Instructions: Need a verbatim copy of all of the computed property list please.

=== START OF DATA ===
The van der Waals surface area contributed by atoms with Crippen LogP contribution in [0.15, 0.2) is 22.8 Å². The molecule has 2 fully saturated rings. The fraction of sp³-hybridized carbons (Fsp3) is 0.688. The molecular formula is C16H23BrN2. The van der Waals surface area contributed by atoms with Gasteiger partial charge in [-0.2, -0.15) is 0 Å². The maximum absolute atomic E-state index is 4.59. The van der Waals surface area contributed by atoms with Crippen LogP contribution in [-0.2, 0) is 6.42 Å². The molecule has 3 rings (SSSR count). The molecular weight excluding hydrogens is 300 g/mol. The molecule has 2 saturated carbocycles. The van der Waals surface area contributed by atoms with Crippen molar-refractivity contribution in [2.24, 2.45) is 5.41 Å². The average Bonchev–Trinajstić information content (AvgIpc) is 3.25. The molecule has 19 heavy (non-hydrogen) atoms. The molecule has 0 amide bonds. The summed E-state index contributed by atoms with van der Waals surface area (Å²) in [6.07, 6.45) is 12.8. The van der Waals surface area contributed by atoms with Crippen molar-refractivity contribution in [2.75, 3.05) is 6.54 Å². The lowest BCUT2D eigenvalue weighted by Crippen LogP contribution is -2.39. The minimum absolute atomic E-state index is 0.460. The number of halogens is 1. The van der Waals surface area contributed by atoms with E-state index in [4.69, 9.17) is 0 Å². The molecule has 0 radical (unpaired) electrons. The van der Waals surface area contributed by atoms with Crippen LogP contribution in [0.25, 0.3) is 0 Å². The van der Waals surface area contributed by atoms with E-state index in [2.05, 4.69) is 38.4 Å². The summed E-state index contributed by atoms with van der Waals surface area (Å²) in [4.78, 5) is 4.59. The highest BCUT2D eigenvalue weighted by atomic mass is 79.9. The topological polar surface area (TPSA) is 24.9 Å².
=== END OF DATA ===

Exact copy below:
The van der Waals surface area contributed by atoms with Crippen LogP contribution in [0.15, 0.2) is 22.8 Å². The molecule has 2 fully saturated rings. The fraction of sp³-hybridized carbons (Fsp3) is 0.688. The molecular formula is C16H23BrN2. The van der Waals surface area contributed by atoms with Gasteiger partial charge in [-0.2, -0.15) is 0 Å². The maximum absolute atomic E-state index is 4.59. The van der Waals surface area contributed by atoms with Crippen LogP contribution in [-0.2, 0) is 6.42 Å². The molecule has 3 rings (SSSR count). The molecular weight excluding hydrogens is 300 g/mol. The molecule has 2 saturated carbocycles. The van der Waals surface area contributed by atoms with Crippen molar-refractivity contribution in [2.24, 2.45) is 5.41 Å². The average Bonchev–Trinajstić information content (AvgIpc) is 3.25. The molecule has 19 heavy (non-hydrogen) atoms. The molecule has 0 amide bonds. The summed E-state index contributed by atoms with van der Waals surface area (Å²) in [6.07, 6.45) is 12.8. The van der Waals surface area contributed by atoms with Crippen molar-refractivity contribution in [2.75, 3.05) is 6.54 Å². The lowest BCUT2D eigenvalue weighted by Crippen LogP contribution is -2.39. The minimum absolute atomic E-state index is 0.460. The number of halogens is 1. The van der Waals surface area contributed by atoms with E-state index in [4.69, 9.17) is 0 Å². The molecule has 0 radical (unpaired) electrons. The van der Waals surface area contributed by atoms with Crippen LogP contribution in [0.25, 0.3) is 0 Å². The van der Waals surface area contributed by atoms with E-state index in [2.05, 4.69) is 38.4 Å². The summed E-state index contributed by atoms with van der Waals surface area (Å²) in [4.78, 5) is 4.59. The highest BCUT2D eigenvalue weighted by atomic mass is 79.9. The topological polar surface area (TPSA) is 24.9 Å².